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Tesco said to be considering sale of $5 billion Korean business

June 4, 2015 10:42 AM
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(Bloomberg)--Tesco Plc, the U.K.’s biggest supermarket chain, is considering a sale of its South Korean business that could fetch more than $5 billion, people with knowledge of the matter said.

The company is weighing options including a sale or initial public offering of Homeplus, one of the people said, asking not to be identified as the details aren’t public. Tesco is working with advisers including HSBC Holdings Plc on the process, the people said, adding that no final decision has been made on how to proceed.

Tesco, which in April reported the biggest annual loss in its 96-year history, has been weighing divestitures as it seeks to plug a debt hole of about 21.7 billion pounds ($33 billion). The Cheshunt, U.K.-based company said in January it hired Goldman Sachs Group Inc. to explore strategic options for its data-analytics unit Dunnhumby.

The grocer has invited groups including private-equity firms Bain Capital, CVC Capital Partners and Warburg Pincus to submit offers for Dunnhumby, two people with knowledge of the matter said. The business could fetch about 1 billion pounds, the people said.

Reuters reported Tesco’s plans to sell the South Korean business earlier Thursday in Hong Kong, citing unidentified people. Spokesmen for Bain, CVC, Goldman Sachs, HSBC, Tesco and Warburg Pincus declined to comment. Tesco shares were up 0.6 percent at 211.7 pence as of 2:25 p.m. in London.

Falling Sales

Tesco, No. 3 in the Internet Retailer 2014 Europe 500, entered the Korean market under former Chief Executive Officer Terry Leahy in 1999, with a 130 million-pound investment into a joint venture with Samsung Corp. The U.K. grocer initially held an 81 percent stake, before buying Samsung out of the venture in stages.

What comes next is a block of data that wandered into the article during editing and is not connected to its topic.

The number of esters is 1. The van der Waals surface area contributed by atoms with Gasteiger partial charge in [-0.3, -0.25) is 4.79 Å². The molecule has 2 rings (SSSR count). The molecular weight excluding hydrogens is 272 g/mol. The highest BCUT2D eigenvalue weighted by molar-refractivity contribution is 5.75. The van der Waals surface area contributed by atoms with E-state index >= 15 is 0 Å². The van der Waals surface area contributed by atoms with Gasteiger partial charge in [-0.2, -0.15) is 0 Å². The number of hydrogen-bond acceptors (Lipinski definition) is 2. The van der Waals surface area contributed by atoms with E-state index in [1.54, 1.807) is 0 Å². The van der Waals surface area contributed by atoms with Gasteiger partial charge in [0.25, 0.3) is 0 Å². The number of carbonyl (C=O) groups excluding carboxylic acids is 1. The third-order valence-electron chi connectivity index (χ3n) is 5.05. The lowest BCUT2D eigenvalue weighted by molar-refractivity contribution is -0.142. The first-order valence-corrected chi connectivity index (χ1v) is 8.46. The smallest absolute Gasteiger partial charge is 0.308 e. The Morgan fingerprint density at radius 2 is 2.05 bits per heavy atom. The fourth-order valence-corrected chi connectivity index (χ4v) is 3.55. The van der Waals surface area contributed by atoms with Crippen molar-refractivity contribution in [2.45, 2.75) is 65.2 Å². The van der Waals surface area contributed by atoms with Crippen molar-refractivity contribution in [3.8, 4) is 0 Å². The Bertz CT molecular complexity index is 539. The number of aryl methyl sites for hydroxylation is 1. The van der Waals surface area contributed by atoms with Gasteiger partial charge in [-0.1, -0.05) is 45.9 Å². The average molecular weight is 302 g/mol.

Because of a national restriction on Sunday opening hours for hypermarkets, Homeplus’s same-store sales have been in decline since 2011, dropping 4 percent last year. Even so, South Korea remains Tesco’s largest international market, accounting for about 9 percent of group sales.

Bruno Monteyne, a London-based analyst at Sanford C. Bernstein & Co., valued Tesco’s South Korea, Thailand and Malaysia units together at about 9 billion pounds in October. He put the price of Tesco Bank, also a potential sale candidate, at about 1.4 billion pounds.

In January Tesco announced plans to cut costs by as much as $380 million (250 million pounds) over the next year even as its e-commerce channel continues to grow at a healthy clip. The company sold its movie streaming and broadband subscription business and said it would close as many as 43 stores, consolidate some headquarters real estate and close or spin off some business units.

 

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